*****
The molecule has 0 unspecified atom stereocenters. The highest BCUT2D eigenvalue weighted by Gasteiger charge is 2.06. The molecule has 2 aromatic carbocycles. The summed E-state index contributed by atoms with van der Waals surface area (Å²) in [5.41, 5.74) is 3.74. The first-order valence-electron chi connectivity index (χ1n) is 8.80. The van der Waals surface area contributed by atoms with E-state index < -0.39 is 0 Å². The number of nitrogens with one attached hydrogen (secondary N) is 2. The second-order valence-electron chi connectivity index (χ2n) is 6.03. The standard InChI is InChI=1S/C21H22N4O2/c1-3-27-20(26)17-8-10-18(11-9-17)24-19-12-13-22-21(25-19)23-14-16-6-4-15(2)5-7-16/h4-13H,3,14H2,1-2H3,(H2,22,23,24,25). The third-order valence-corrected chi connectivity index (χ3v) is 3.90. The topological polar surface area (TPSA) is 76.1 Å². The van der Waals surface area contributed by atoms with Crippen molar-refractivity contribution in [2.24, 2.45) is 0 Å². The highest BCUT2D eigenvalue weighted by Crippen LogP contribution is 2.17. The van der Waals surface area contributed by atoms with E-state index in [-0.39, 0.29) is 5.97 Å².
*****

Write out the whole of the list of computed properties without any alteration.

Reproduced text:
The molecule has 0 unspecified atom stereocenters. The highest BCUT2D eigenvalue weighted by Gasteiger charge is 2.06. The molecule has 2 aromatic carbocycles. The summed E-state index contributed by atoms with van der Waals surface area (Å²) in [5.41, 5.74) is 3.74. The first-order valence-electron chi connectivity index (χ1n) is 8.80. The van der Waals surface area contributed by atoms with E-state index < -0.39 is 0 Å². The number of nitrogens with one attached hydrogen (secondary N) is 2. The second-order valence-electron chi connectivity index (χ2n) is 6.03. The standard InChI is InChI=1S/C21H22N4O2/c1-3-27-20(26)17-8-10-18(11-9-17)24-19-12-13-22-21(25-19)23-14-16-6-4-15(2)5-7-16/h4-13H,3,14H2,1-2H3,(H2,22,23,24,25). The third-order valence-corrected chi connectivity index (χ3v) is 3.90. The topological polar surface area (TPSA) is 76.1 Å². The van der Waals surface area contributed by atoms with Crippen molar-refractivity contribution in [2.24, 2.45) is 0 Å². The highest BCUT2D eigenvalue weighted by Crippen LogP contribution is 2.17. The van der Waals surface area contributed by atoms with E-state index in [-0.39, 0.29) is 5.97 Å².